In addition, the data related to automated driving is not only large in volume, but also complex in variety, which adds to the difficulty of data processing. Data types are divided according to sources, including vehicle data, location data, environment perception data, application data, personal data, etc. Structured data and unstructured data are divided according to format, and data service types include files, objects, etc. How to unify standards and coordinate different types of storage and access interfaces is also a major challenge.

3.5 High complexity of data-driven software systems

The traditional V-shaped development model is difficult to apply to a data closed loop. Moreover, there is currently no unified software development platform and middleware oriented towards higher-level automated driving in the industry.

Technical experts in the automated driving department of a certain company told the author that “the iterative system of automated driving functions driven by data and deep learning models can be called software 2.0. In this mode, the entire system, including team building, research and development processes, test methods, and toolchain, revolves around data.”

In the era of software 1.0, what code everyone submitted and the expected results were easy to evaluate. However, in the era of software 2.0, the difficulty of measuring the impact of each person’s contribution on the overall effect has increased, and it is also difficult to foresee it in advance, because what everyone communicates with each other is no longer clear and visible code, but data and models updated based on data.

When there is very little data, such as when we were working on AI visual algorithms for mobile internet applications before, because the amount of data was very small, and the visual model engineers involved basically managed their Windows or Ubuntu folders separately, team members directly used various renamed folders to transmit data, which was very inefficient for data exchange or collaboration.When it comes to autonomous driving tasks, we are faced with hundreds of thousands of images and a system developed by hundreds of people. Each modification could affect hundreds or even thousands of modules. How to evaluate the code quality of each module, and how to check for conflicts between them are complex tasks. So far, I think the system is still quite bad, and the engineering part is not mature enough.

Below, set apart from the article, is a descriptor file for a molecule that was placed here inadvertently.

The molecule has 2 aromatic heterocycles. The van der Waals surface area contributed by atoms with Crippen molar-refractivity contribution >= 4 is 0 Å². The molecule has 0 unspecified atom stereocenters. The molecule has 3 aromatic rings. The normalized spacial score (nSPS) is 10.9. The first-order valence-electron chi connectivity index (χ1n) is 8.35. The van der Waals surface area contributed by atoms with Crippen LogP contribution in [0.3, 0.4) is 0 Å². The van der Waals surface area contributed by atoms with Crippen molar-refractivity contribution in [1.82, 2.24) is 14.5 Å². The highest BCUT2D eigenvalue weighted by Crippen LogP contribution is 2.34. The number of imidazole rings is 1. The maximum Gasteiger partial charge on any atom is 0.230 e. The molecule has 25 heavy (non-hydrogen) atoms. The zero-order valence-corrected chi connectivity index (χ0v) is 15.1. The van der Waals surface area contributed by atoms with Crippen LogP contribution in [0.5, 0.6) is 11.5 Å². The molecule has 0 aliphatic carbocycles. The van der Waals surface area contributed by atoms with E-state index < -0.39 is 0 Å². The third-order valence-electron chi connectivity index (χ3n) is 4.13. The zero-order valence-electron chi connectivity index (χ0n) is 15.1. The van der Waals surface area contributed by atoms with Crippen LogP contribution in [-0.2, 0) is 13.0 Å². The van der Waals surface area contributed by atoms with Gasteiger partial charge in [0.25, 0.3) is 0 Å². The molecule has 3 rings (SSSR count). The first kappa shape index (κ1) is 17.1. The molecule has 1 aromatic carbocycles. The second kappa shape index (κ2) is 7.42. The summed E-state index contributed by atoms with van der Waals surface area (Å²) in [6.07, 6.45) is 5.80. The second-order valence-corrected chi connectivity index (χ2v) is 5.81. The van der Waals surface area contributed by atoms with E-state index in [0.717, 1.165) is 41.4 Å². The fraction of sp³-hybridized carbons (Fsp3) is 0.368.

In the software 2.0 stage, we also need to address other problems such as how to measure the specific impact of new data on certain scenarios and the overall impact. We also need to avoid the situation where the model is retrained based on new data and performs better in some specific tasks but worse overall. We need to conduct unit tests to check whether the new data helps us solve the specific problem we want to address and whether it has a positive impact on the overall performance.

For example, suppose the original dataset of a specific task includes 20 million images, and we add 500 more images. This can improve the ability to solve the problem, but sometimes it also means that the model’s overall performance is reduced.

In addition, for visual tasks, besides relying on metrics to evaluate the impact of new data on models, we also need to check the actual impact to see if the optimization meets expectations. Only looking at metrics may lead to situations where performance does not meet expectations, even though the metrics have improved.

We also need an infrastructure to ensure that every update we make is globally optimal. This infrastructure involves managing data and evaluating training. Tesla is at the forefront of this aspect, and its data-driven entire process design leads the industry. From 2019 to 2022, the infrastructure can support product iterations without significant changes.

Moreover, after solving problems such as data collection, storage, and annotation, model training and functional iteration remain a challenge. High efficiency file transmission systems are needed to handle the large amount of data transmitted by production vehicles, to ensure that I/O does not bottleneck training. At the same time, we need sufficient computing power. Typically, we can build a multi-card parallel cluster to increase computing power. However, we also need to find ways to maintain efficient communication between cards during training to reduce data transmission delays and make full use of the computing power of each card.To meet the computing power demands of model training, some automobile manufacturers have built their own smart computing centers. However, the cost of building such centers is high, making it almost impossible for small and medium-sized enterprises.

Despite the many pain points that still exist, we can still expect that these problems will be solved one by one in the future. By then, the data loop will be truly implemented in mass-produced cars. After being implemented on mass-produced cars, the collected data will feed back into the data loop system, promoting the development of autonomous driving systems to a higher level.

This article is a translation by ChatGPT of a Chinese report from 42HOW. If you have any questions about it, please email